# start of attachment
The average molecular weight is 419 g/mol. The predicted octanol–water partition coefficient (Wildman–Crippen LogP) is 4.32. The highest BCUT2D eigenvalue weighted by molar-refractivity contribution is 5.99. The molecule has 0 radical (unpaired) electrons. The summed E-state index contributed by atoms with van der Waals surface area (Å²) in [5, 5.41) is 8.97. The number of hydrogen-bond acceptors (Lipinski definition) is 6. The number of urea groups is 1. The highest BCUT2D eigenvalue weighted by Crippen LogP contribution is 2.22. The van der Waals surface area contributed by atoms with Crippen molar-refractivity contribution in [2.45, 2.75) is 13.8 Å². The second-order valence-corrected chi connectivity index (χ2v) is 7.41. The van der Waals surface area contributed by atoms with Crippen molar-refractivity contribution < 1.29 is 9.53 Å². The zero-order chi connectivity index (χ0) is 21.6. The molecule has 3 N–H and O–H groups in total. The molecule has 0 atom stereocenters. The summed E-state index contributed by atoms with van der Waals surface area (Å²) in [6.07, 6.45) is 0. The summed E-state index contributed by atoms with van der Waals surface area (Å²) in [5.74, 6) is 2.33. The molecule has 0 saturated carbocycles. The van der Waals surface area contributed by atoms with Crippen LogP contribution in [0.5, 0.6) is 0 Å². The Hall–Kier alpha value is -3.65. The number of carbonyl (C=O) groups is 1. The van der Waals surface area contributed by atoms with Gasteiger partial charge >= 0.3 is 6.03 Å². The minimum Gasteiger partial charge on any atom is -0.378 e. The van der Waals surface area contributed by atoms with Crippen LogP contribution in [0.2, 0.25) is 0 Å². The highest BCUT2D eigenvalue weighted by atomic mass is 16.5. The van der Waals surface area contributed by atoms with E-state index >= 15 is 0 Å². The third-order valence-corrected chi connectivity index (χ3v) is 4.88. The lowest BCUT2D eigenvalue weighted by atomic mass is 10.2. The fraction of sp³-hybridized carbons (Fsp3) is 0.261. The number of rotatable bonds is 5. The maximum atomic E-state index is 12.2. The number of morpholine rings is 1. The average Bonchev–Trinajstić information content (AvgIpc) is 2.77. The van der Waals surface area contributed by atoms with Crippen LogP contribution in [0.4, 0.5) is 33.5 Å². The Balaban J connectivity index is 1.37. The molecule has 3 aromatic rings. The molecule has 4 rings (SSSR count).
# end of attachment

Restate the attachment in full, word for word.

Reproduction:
The average molecular weight is 419 g/mol. The predicted octanol–water partition coefficient (Wildman–Crippen LogP) is 4.32. The highest BCUT2D eigenvalue weighted by molar-refractivity contribution is 5.99. The molecule has 0 radical (unpaired) electrons. The summed E-state index contributed by atoms with van der Waals surface area (Å²) in [5, 5.41) is 8.97. The number of hydrogen-bond acceptors (Lipinski definition) is 6. The number of urea groups is 1. The highest BCUT2D eigenvalue weighted by Crippen LogP contribution is 2.22. The van der Waals surface area contributed by atoms with Crippen molar-refractivity contribution in [2.45, 2.75) is 13.8 Å². The second-order valence-corrected chi connectivity index (χ2v) is 7.41. The van der Waals surface area contributed by atoms with Crippen molar-refractivity contribution < 1.29 is 9.53 Å². The zero-order chi connectivity index (χ0) is 21.6. The molecule has 3 N–H and O–H groups in total. The molecule has 0 atom stereocenters. The summed E-state index contributed by atoms with van der Waals surface area (Å²) in [6.07, 6.45) is 0. The summed E-state index contributed by atoms with van der Waals surface area (Å²) in [5.74, 6) is 2.33. The molecule has 0 saturated carbocycles. The van der Waals surface area contributed by atoms with Crippen LogP contribution in [0.5, 0.6) is 0 Å². The Hall–Kier alpha value is -3.65. The number of carbonyl (C=O) groups is 1. The van der Waals surface area contributed by atoms with Gasteiger partial charge >= 0.3 is 6.03 Å². The minimum Gasteiger partial charge on any atom is -0.378 e. The van der Waals surface area contributed by atoms with Crippen LogP contribution in [0.2, 0.25) is 0 Å². The highest BCUT2D eigenvalue weighted by atomic mass is 16.5. The van der Waals surface area contributed by atoms with E-state index >= 15 is 0 Å². The third-order valence-corrected chi connectivity index (χ3v) is 4.88. The lowest BCUT2D eigenvalue weighted by atomic mass is 10.2. The fraction of sp³-hybridized carbons (Fsp3) is 0.261. The number of rotatable bonds is 5. The maximum atomic E-state index is 12.2. The number of morpholine rings is 1. The average Bonchev–Trinajstić information content (AvgIpc) is 2.77. The van der Waals surface area contributed by atoms with Crippen LogP contribution in [0.4, 0.5) is 33.5 Å². The Balaban J connectivity index is 1.37. The molecule has 3 aromatic rings. The molecule has 4 rings (SSSR count).